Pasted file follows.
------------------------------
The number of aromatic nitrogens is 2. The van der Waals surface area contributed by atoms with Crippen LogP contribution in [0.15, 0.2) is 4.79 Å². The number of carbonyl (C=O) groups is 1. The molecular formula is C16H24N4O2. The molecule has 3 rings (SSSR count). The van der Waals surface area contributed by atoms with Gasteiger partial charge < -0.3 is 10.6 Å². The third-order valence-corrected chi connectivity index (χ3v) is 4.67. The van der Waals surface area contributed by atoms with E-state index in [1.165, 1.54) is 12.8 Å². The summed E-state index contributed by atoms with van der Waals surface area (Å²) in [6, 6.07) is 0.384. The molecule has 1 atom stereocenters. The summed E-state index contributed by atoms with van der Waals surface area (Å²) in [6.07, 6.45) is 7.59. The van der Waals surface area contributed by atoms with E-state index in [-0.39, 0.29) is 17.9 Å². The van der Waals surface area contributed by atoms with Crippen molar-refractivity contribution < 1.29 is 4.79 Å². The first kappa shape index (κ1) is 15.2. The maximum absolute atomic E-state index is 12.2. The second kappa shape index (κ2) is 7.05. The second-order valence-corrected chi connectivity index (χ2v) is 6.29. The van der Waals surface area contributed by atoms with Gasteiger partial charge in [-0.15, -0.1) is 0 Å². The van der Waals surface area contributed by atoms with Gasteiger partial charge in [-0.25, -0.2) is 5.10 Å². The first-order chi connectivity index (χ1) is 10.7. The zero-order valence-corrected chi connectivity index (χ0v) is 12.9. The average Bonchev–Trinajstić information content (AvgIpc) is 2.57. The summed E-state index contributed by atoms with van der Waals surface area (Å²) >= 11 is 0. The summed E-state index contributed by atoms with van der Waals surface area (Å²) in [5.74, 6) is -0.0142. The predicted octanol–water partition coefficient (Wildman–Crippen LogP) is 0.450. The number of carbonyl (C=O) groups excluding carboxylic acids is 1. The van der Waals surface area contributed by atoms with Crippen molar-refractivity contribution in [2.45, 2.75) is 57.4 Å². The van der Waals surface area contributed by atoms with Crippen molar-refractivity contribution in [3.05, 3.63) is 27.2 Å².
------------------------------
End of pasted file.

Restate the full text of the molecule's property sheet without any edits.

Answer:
The number of aromatic nitrogens is 2. The van der Waals surface area contributed by atoms with Crippen LogP contribution in [0.15, 0.2) is 4.79 Å². The number of carbonyl (C=O) groups is 1. The molecular formula is C16H24N4O2. The molecule has 3 rings (SSSR count). The van der Waals surface area contributed by atoms with Gasteiger partial charge < -0.3 is 10.6 Å². The third-order valence-corrected chi connectivity index (χ3v) is 4.67. The van der Waals surface area contributed by atoms with E-state index in [1.165, 1.54) is 12.8 Å². The summed E-state index contributed by atoms with van der Waals surface area (Å²) in [6, 6.07) is 0.384. The molecule has 1 atom stereocenters. The summed E-state index contributed by atoms with van der Waals surface area (Å²) in [6.07, 6.45) is 7.59. The van der Waals surface area contributed by atoms with E-state index in [-0.39, 0.29) is 17.9 Å². The van der Waals surface area contributed by atoms with Crippen molar-refractivity contribution < 1.29 is 4.79 Å². The first kappa shape index (κ1) is 15.2. The maximum absolute atomic E-state index is 12.2. The second kappa shape index (κ2) is 7.05. The second-order valence-corrected chi connectivity index (χ2v) is 6.29. The van der Waals surface area contributed by atoms with Gasteiger partial charge in [-0.15, -0.1) is 0 Å². The van der Waals surface area contributed by atoms with Gasteiger partial charge in [-0.25, -0.2) is 5.10 Å². The first-order chi connectivity index (χ1) is 10.7. The zero-order valence-corrected chi connectivity index (χ0v) is 12.9. The average Bonchev–Trinajstić information content (AvgIpc) is 2.57. The summed E-state index contributed by atoms with van der Waals surface area (Å²) >= 11 is 0. The summed E-state index contributed by atoms with van der Waals surface area (Å²) in [5.74, 6) is -0.0142. The predicted octanol–water partition coefficient (Wildman–Crippen LogP) is 0.450. The number of carbonyl (C=O) groups excluding carboxylic acids is 1. The van der Waals surface area contributed by atoms with Crippen molar-refractivity contribution in [2.45, 2.75) is 57.4 Å². The van der Waals surface area contributed by atoms with Crippen molar-refractivity contribution in [3.05, 3.63) is 27.2 Å².